The Monkees shooting schedule was high energy. We were politely instructed not to speak with the directors toiling on the clock. James Frawley did half of them. One frame-changing aspect of the show’s ongoing telegenic success was employing many first-time directors and the implementation of quirky interstitial editing techniques that drove the visual momentum.

In 1967, The Monkees won two Emmy awards for Outstanding Comedy Series and Outstanding Directorial Achievement in Comedy.

The Monkees recorded for Colgems, distributed via RCA Victor. It was a joint 1966-1971 venture between Screen Gems, the television division of Columbia Pictures, and RCA Victor.

I recall going to RCA studios on Sunset Blvd briefly visiting couple of recording sessions by the group. Once delivering sheet music of a tune on my skateboard to engineer Hank Cicalo when the office messenger wasn’t around, and another when invited by Colgems music supervisor Don Kirshner or Lester Sill, an executive at Screen Gems Music Publishing.

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Michael Nesmith and Micky Dolenz, 1967. (Photo by Henry Diltz)

In 1967 I was introduced to Henry Diltz the set photographer on the second season of The Monkees.

“I worked on The Monkees’ television show and did a lot of work for Tiger Beat,” reflected Henry in our 2010 interview. “They were great visual subjects. I would sit there with a telephoto lens and focus on one of those Monkees until he turned around, smiled, winked or made some kind of a joke. Then I would click and grab it. So you would get those great looking headshots they would use. I got a day rate of $300.00. My job was to hang out with these guys who were very good friends of mine. They were totally comfortable around me.”

When Diltz first arrived on location, he was surrounded by older photographers, Associated Press types who had previously only documented former Hollywood-studio system film and television stars.

“I was the first guy who was a musician in the Modern Folk Quintet, and photographer. So when I got there, I was a kindred spirit. I had long hair and smoked grass. Eventually I had love beads.”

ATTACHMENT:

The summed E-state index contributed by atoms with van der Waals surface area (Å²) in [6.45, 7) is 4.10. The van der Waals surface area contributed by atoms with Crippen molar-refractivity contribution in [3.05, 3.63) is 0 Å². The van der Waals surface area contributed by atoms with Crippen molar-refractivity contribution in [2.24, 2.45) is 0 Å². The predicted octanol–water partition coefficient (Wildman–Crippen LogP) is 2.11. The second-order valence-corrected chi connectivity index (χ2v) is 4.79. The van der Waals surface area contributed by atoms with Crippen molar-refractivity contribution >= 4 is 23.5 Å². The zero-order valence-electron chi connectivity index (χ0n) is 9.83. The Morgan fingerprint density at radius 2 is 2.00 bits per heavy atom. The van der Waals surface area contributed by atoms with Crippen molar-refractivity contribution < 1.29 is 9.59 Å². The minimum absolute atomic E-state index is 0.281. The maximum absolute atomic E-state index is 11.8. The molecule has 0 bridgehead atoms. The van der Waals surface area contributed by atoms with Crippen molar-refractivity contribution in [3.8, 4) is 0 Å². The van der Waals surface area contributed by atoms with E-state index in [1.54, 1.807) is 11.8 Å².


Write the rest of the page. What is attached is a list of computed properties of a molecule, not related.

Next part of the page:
The producers made a “smoking facility” called Frodo’s Room.

“Micky named it Frodo’s” specified Henry. “No one knew what it meant. It was from Tolkien. So the big room had carpets and cushions, and a red light would go on when they wanted them on the set. ‘The young thespians are wanted on the set!’ And I would go directly to the set and there was a lot of wild energy. It was zany. Friends of mine were on a fantastic TV show, and the music they made was terrific,” Diltz emphasized.

Micky Dolenz. August 1967. (Photo by Henry Diltz)

“I was closest to Micky. He’s a very centered person. Not a guy where it went to his head and changed him into something else. Micky is a true artist. He put his attention into things. People thought The Monkees weren’t a real band, but they proved them wrong. In 1967 I went on a summer tour with the Monkees. Micky was my neighbor in Laurel Canyon and always championed Ravi Shankar.

“The songwriting team of Tommy Boyce and Bobby Hart lived in Laurel Canyon who wrote a lot of songs for the Monkees, as did Gerry Goffin and Carole King, and John Stewart. The Monkees exposed a lot of people to cool songwriters. And you would hear all these great songs on the radio. It was a nice turn-on.”

Photographer Nurit Wilde, deejay Rodney Bingenheimer, and actress Valerie Kairys, were always on set. Rodney played Davy Jones’ double on The Prince and the Pauper episode, and Valerie appeared on over a dozen shows. After a shoot one afternoon, Rodney, Micky, and I visited Lenny’s Boot Parlor nearby on Gower Street where his group had an account.

Rodney Bingenheimer, ca.1967.
(Photo by Henry Diltz)

I enjoyed picnics and previews viewed of soon-to-be theatrically released movies, Columbia-owned shows and TV pilots. There was a studio gathering where my brother Kenny was on The Time Tunnel set. He took a photo with actor David Hedison who starred on Voyage to the Bottom of the Sea.

My mother asked me to stay away from Broderick Crawford, allegedly he had “beer breath.” I really liked him in Highway Patrol. I had no idea Crawford had an Academy Award for portraying Willie Stark in All the King’s Men. I chatted with Ernest Borgnine about McHale’s Navy but at the time I didn’t ask about Marty because I hadn’t seen the movie yet.